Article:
If you are going out in winter, it’s also wise to have a fleece, beanie and gloves hand or, if you are heading inland, you may even want something warmer than a fleece depending on how much you feel the cold.
Wet Weather Gear:
A light spray jacket is ideal both as a windbreaker (use as a thermal layer) and wet weather outings. It’s also wise to have a couple of disposable ponchos in your bag in case you’re caught out.
Hat & Sunglasses:
Always wear a hat when you are out in the Australian sun – preferably it has a wide enough brim to shade your entire face and even better if it shades the back of your neck too. A soccer/baseball style cap is not the best option but better than nothing and visors are really a no-no; the Australian sun will burn your scalp quickly, even in winter.
Sunglasses with polarised lenses are best but anything that protects your eyes from UV rays and glare off water is good to protect your eyes.
A basic, light weight medical grade first aid kit is pretty much essential. At the very least, make sure you have a compression bandage, triangle bandage and emergency blanket. Also pack in Panadol, antihistamines, antiseptic and any medication you need (enough for overnight in case you get stuck).
Not strictly emergency items but wise to bring is lip balm, baby or body wipes, insect repellent, sunscreen, moisturiser, headtorch, pocketknife, personal locator beacon, matches, map of the area and compass.
Other Gadgets & Gizmos:
We personally don’t go anywhere without a decent camera but, if you don’t have a photography mad person on your ramble, then a good smartphone is perfect for taking memories of your day (of course, you want to carry the phone for safety anyhow). If you’re bringing a camera with you, it’s also wise to bring extra SD cards and batteries (and USB charger for your phone for use in the car).
Food & Snacks:
You’ll need food for the day and also keep an emergency stash of energy bars, nuts and dried fruit just in case you find yourself inadvertently having to wait for a rescue or until morning light to carry on. Reusable ziplock bags are perfect for the job as they seal food really well and keeps it fresh for a really long time, and we also love the fact we can wash them and use them again and again.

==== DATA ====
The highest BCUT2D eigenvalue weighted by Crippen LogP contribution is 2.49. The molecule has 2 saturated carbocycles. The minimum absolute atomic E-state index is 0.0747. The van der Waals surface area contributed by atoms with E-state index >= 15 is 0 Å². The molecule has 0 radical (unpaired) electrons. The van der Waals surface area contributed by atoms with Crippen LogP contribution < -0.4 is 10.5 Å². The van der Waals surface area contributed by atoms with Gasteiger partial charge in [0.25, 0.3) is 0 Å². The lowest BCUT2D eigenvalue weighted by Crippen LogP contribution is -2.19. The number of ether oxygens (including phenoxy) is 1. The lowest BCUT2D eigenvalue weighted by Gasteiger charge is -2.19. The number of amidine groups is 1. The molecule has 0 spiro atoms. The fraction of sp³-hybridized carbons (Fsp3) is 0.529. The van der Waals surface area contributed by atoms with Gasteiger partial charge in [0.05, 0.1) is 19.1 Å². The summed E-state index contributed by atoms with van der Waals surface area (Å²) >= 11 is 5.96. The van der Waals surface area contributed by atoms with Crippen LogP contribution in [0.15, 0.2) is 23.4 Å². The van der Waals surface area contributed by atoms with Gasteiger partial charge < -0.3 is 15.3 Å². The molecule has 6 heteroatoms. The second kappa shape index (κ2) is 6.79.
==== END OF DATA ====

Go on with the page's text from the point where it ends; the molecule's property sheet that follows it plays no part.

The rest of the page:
Always have at least two litres of water with you. Ideally in a reusable BPA free silicone, stainless steel or aluminium bottle. To save room, you can now get foldable water bottles that are surprisingly leakproof and have the added advantage that they won’t get bent if dropped. It’s also a good idea to take some water purification tablets with you if you need to top up your water from a fresh creek or stream.
For a day ramble, a 20-25 litre capacity hiking daypack is perfectly adequate to carry everything that you need. We love the Australian owned Bigfoot Venture Waterproof Backpack as it keeps all our gear dry, is super lightweight and the straps can be adjusted so that you can turn it into a shoulder bag. It also comes with an extremely handy waterproof smartphone case in case of accidents with muddy puddles or a dunny disaster!
Don’t leave home or camp without it! Australia is a beautiful country, please don’t spoil it by leaving rubbish behind. Also take food scraps with you as our native animals can become very sick and malnourished from eating human food and encourages them to be less fearful of humans. This can lead to a dangerous situation for both you and them.
If you know of any other items that should be included on this list, please let us know in the comments below.